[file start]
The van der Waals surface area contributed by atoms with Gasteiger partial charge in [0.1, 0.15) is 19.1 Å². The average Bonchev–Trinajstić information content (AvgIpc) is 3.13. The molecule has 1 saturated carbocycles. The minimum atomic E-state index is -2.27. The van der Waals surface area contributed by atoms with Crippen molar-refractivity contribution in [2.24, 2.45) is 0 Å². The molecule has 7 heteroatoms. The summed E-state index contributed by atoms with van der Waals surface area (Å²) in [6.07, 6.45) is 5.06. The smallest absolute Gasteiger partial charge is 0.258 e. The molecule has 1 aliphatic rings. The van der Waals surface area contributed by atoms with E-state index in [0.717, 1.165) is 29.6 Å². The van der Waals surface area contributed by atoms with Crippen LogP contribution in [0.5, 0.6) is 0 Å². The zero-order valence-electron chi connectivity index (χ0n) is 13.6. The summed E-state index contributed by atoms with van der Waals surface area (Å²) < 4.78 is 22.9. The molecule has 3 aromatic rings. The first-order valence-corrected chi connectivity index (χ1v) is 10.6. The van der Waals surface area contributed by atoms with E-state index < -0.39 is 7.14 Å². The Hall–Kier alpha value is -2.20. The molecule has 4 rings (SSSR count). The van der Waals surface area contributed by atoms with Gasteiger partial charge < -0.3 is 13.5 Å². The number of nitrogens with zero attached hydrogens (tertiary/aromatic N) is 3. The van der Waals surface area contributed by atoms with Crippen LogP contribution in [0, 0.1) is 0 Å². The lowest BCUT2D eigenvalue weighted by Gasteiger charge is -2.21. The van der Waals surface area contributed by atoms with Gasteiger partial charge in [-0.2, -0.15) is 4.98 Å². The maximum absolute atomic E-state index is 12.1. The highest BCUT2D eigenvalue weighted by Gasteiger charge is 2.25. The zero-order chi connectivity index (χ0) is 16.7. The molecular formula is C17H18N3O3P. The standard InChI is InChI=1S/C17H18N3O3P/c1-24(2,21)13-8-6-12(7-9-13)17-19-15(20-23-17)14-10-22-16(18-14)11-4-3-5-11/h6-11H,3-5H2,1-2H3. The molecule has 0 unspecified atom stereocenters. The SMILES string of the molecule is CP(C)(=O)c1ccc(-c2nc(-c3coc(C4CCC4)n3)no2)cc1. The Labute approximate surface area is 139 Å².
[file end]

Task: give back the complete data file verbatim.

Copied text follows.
The van der Waals surface area contributed by atoms with Gasteiger partial charge in [0.1, 0.15) is 19.1 Å². The average Bonchev–Trinajstić information content (AvgIpc) is 3.13. The molecule has 1 saturated carbocycles. The minimum atomic E-state index is -2.27. The van der Waals surface area contributed by atoms with Crippen molar-refractivity contribution in [2.24, 2.45) is 0 Å². The molecule has 7 heteroatoms. The summed E-state index contributed by atoms with van der Waals surface area (Å²) in [6.07, 6.45) is 5.06. The smallest absolute Gasteiger partial charge is 0.258 e. The molecule has 1 aliphatic rings. The van der Waals surface area contributed by atoms with E-state index in [0.717, 1.165) is 29.6 Å². The van der Waals surface area contributed by atoms with Crippen LogP contribution in [0.5, 0.6) is 0 Å². The zero-order valence-electron chi connectivity index (χ0n) is 13.6. The summed E-state index contributed by atoms with van der Waals surface area (Å²) < 4.78 is 22.9. The molecule has 3 aromatic rings. The first-order valence-corrected chi connectivity index (χ1v) is 10.6. The van der Waals surface area contributed by atoms with E-state index < -0.39 is 7.14 Å². The Hall–Kier alpha value is -2.20. The molecule has 4 rings (SSSR count). The van der Waals surface area contributed by atoms with Gasteiger partial charge < -0.3 is 13.5 Å². The number of nitrogens with zero attached hydrogens (tertiary/aromatic N) is 3. The van der Waals surface area contributed by atoms with Crippen LogP contribution in [0, 0.1) is 0 Å². The lowest BCUT2D eigenvalue weighted by Gasteiger charge is -2.21. The van der Waals surface area contributed by atoms with Gasteiger partial charge in [-0.2, -0.15) is 4.98 Å². The maximum absolute atomic E-state index is 12.1. The highest BCUT2D eigenvalue weighted by Gasteiger charge is 2.25. The zero-order chi connectivity index (χ0) is 16.7. The molecular formula is C17H18N3O3P. The standard InChI is InChI=1S/C17H18N3O3P/c1-24(2,21)13-8-6-12(7-9-13)17-19-15(20-23-17)14-10-22-16(18-14)11-4-3-5-11/h6-11H,3-5H2,1-2H3. The molecule has 0 unspecified atom stereocenters. The SMILES string of the molecule is CP(C)(=O)c1ccc(-c2nc(-c3coc(C4CCC4)n3)no2)cc1. The Labute approximate surface area is 139 Å².